Pacific Northwest tribe enlists unusual allies in fight to save the Salish Sea from fossil fuel threats: museums
New touring exhibition Whale People: Protectors of the Sea narrates the plight of critically endangered killer whales from Indigenous perspective
November 29, 2018
The fight to save the critically endangered orcas of the Salish Sea is the latest in a sequence of campaigns led by Northwest Tribes to protect natural and cultural heritage from fossil fuel and industrial threats, with great benefits resonating far beyond Native communities. These struggles have brought tribes together with unusual allies, including fishers, farmers, ranchers, faith-based communities, and most recently, natural history museums.
The Salish Sea--one of the world's largest and biologically rich seas spanning the waters of northwest Washington and southwest British Columbia--is in the crosshairs of the fossil fuel industry, which wants to get coal, oil and gas from the interior of North America to markets in Asia as cheaply as possible. At least 20 proposed fossil fuel infrastructure projects have been soundly defeated by coalitions led by the region's Native Nations in recent years.
Tribal sovereignty and treaty rights have played a central role in these victories, as have traditional art and storytelling. Since 2002, the House of Tears Carvers of the Lummi Nation in northwest Washington has transported hand-carved totem poles thousands of miles across North America to raise awareness, build alliances, and unite communities around issues of concern. For the last 6 years the annual "totem pole journeys" have dealt with the threats posed to water and wildlife from fossil fuels.
The latest totem, carved into the shape of a killer whale (or orca), will enter a museum for the first time this December when a new touring exhibition and corresponding multi-channel film debuts at the Florida Museum of Natural History. Created by Lummi Nation and The Natural History Museum (a pop-up museum that highlights the "socio-political forces that shape nature"), Whale People: Protectors of the Sea narrates the plight of the orcas from an Indigenous perspective.
For the Lummi, orcas are kin. Qw'e lh'ol mechen, the Lummi word for killer whale, translates to "our people that live under the sea." The Salish Sea orcas are a sort of "miner's canary" for the health of the sea and the wider ecosystem. Critically endangered, the threats they face range from climate change, starvation, toxic and sound pollution, oil pipelines and tanker traffic. The proposed Trans Mountain Pipeline, which would bring 800 new oil tankers annually to the Salish Sea, would mean game-over for the 74 remaining resident orcas.
Unlike most objects in museums, visitors will be encouraged to touch the killer whale totem, as many others have on its recent cross-country journey. "The totem itself is not sacred," explains Master Carver Jewell James. "It is only when it is touched and shared by many communities standing together that the totem becomes a lasting part of our memories and a symbol of our resistance."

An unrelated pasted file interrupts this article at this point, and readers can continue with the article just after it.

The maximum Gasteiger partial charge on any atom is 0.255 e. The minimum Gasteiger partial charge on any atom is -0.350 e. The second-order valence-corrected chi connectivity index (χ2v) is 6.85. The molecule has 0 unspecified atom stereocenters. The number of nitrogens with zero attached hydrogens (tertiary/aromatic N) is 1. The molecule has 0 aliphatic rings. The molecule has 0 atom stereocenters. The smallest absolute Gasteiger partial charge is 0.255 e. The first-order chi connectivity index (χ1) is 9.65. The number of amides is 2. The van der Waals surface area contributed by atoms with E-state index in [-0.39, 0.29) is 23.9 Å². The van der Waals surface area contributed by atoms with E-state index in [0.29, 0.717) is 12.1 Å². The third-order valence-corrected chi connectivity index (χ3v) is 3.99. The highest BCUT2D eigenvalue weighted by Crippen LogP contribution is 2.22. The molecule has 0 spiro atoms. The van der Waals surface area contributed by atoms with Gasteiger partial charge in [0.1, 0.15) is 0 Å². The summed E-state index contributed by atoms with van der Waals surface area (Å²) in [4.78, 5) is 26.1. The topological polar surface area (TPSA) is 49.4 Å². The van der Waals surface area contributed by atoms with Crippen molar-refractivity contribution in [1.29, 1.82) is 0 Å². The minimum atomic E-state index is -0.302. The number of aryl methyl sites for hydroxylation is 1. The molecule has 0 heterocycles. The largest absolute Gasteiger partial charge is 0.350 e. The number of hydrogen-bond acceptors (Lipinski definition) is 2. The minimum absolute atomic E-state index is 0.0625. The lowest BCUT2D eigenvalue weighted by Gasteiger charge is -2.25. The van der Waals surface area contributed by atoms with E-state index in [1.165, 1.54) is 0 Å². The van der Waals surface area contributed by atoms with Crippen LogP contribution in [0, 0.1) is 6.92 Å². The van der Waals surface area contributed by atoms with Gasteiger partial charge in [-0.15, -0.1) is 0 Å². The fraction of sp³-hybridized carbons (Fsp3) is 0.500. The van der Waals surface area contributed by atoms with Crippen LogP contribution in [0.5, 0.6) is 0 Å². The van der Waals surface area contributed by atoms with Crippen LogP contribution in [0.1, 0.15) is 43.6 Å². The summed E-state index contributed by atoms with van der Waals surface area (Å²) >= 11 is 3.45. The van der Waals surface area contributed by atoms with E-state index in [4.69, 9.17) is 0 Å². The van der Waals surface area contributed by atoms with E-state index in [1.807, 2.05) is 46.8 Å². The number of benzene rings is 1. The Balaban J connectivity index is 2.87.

Lummi Tribal Councilman Freddie Lane says, "As the pole travels, it helps build alliances between Native and non-native communities. In extending the Totem Pole Journey into the museum, our aim is to engage the museum and its visitors as allies on the journey."
Museums are influential. According to the American Alliance of Museums, the museum sector is a $50 billion industry in the United States. Museums see more visitors annually than sporting events and theme parks combined. They are a top three family destination, and polls show they are among the most trusted sources of information in society.
This trust is not universal. Born from a history of plunder, natural history museums in North America are slowly rebuilding relations with Native communities. For decades, Native activists have placed demands on these institutions, making real gains in the process: from the repatriation of human remains and sacred objects to the affirmation that Native Peoples should have authority over the representation of their cultural traditions and histories.
From this lineage of museum-focused activism has emerged new demands of museums of science and natural history. As The Natural History Museum's director Beka Economopoulos explains: "In the post-Standing Rock moment, museums are being called on to not simply describe the loss of life on Earth, but to act as allies and amplifiers of Native-led efforts to protect water, land, sacred sites, and in the context of a changing climate, our collective future."
The Natural History Museum was created in 2014 as both an institutional transformation project and traveling museum. Teaming up with 150 top scientists and Nobel Laureates, the museum released a letter urging fellow museums to cut all ties to fossil fuel interests, and persuaded 9 museums to divest from fossil fuels, drop fossil fuel sponsors, or implement ethical funding policies. Their efforts led oil mogul David Koch, a top funder of climate denial, to step down from the board of New York's American Museum of Natural History after serving for 23 years.
The Natural History Museum now partners with Indigenous communities to develop exhibitions and programs that bring environmental and climate justice concerns into mainstream natural history museums across North America. Whale People: Protectors of the Sea is the latest in a series of collaborations with the Lummi Nation. Previous exhibitions were featured at the Carnegie Museum of Natural History in Pittsburgh and the Watershed Center in Princeton, NJ.
Whale People: Protectors of the Sea will be on display at the Florida Museum of Natural History in Gainesville, FL from December 8th, 2018 - May 5th, 2019. After that, it will travel to venues in the Pacific Northwest as part of Lummi Nation's efforts to raise awareness and engage the public in efforts to save the orcas, salmon, and health of the Salish Sea.